Such considerations stimulated some societies to adopt preoperative fasting shorter than eight hours. The American Society of Anesthesiologists (ASA) 10 recommends fasting from clear liquids for at least two hours before surgeries. Clear liquids include: water, coffee (black), tea, carbonated beverages, and juices without pulp. Light meals with toast, and tea or coffee (black) are allowed up to six hours before the surgery. Solid foods, especially meat and fatty meals, require a more prolonged fasting. Those foodstuffs are not allowed on the day of the surgery11. Patients scheduled for surgeries in the morning (after six o'clock) are instructed to fast from solids from 10 p.m. on the night before the surgery, which corresponds to a fasting period longer than eight hours. Small amounts of water with the pre-anesthetic medication or other oral medications are allowed10,11.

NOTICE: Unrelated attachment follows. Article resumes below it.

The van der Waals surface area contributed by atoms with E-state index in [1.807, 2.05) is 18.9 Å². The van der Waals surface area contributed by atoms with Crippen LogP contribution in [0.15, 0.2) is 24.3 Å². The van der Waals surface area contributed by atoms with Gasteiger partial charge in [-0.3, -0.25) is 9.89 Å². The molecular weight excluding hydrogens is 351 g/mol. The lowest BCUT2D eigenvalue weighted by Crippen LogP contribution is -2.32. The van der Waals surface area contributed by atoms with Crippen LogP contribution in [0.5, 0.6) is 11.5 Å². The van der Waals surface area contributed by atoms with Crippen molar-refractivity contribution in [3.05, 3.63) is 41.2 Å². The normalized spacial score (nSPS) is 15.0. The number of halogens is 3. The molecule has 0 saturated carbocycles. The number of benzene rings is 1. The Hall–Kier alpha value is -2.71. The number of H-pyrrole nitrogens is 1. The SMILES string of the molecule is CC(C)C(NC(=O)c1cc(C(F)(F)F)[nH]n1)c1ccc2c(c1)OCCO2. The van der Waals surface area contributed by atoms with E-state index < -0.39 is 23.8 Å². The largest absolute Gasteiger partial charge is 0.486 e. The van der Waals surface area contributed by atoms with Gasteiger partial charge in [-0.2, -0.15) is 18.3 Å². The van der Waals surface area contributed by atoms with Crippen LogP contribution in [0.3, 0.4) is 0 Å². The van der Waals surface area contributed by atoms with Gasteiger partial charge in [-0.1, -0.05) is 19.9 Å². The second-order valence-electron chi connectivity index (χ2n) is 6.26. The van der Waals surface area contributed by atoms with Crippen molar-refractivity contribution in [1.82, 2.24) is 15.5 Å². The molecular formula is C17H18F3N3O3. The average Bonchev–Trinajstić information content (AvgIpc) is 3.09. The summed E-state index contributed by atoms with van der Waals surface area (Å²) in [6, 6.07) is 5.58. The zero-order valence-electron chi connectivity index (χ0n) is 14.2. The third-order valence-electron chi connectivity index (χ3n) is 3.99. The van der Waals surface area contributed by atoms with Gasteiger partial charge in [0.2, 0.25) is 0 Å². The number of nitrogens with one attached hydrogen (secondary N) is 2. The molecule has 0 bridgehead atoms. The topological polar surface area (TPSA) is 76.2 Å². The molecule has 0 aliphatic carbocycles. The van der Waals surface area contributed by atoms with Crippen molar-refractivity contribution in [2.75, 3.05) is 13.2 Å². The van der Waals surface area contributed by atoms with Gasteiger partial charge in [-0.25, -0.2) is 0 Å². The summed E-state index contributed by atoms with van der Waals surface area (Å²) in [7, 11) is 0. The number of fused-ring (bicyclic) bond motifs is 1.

Although the two-hour fasting from clear liquids is recommended, only a few services follow it. The results of the present study showed that it was possible to reduce preoperative fasting from nutritional supplementation without reducing the safety of the anesthetic procedure.
Prolonged preoperative fasting commonly for eight hours has been practiced since the introduction of anesthesia in 1840. This was done to guarantee gastric emptying and prevent pulmonary aspiration during anesthetic induction. However, this conduct was changed a long time ago because the evidence that the reduction of fasting from clear liquids increasing the risk of pulmonary aspiration or morbidity when compared to the conventional regimen does not exist1,6,12. One should not forget that conventional fasting time is often increased due to a delay in the surgery and change in the time of the surgery, among other causes. This can increase fasting time of up to 16 hours7,8. The relationship between fasting and the type of anesthesia is another important factor. Fasting was a mean of one hour longer in combined anesthesia. This was probably due to the time necessary for the combined anesthetic technique.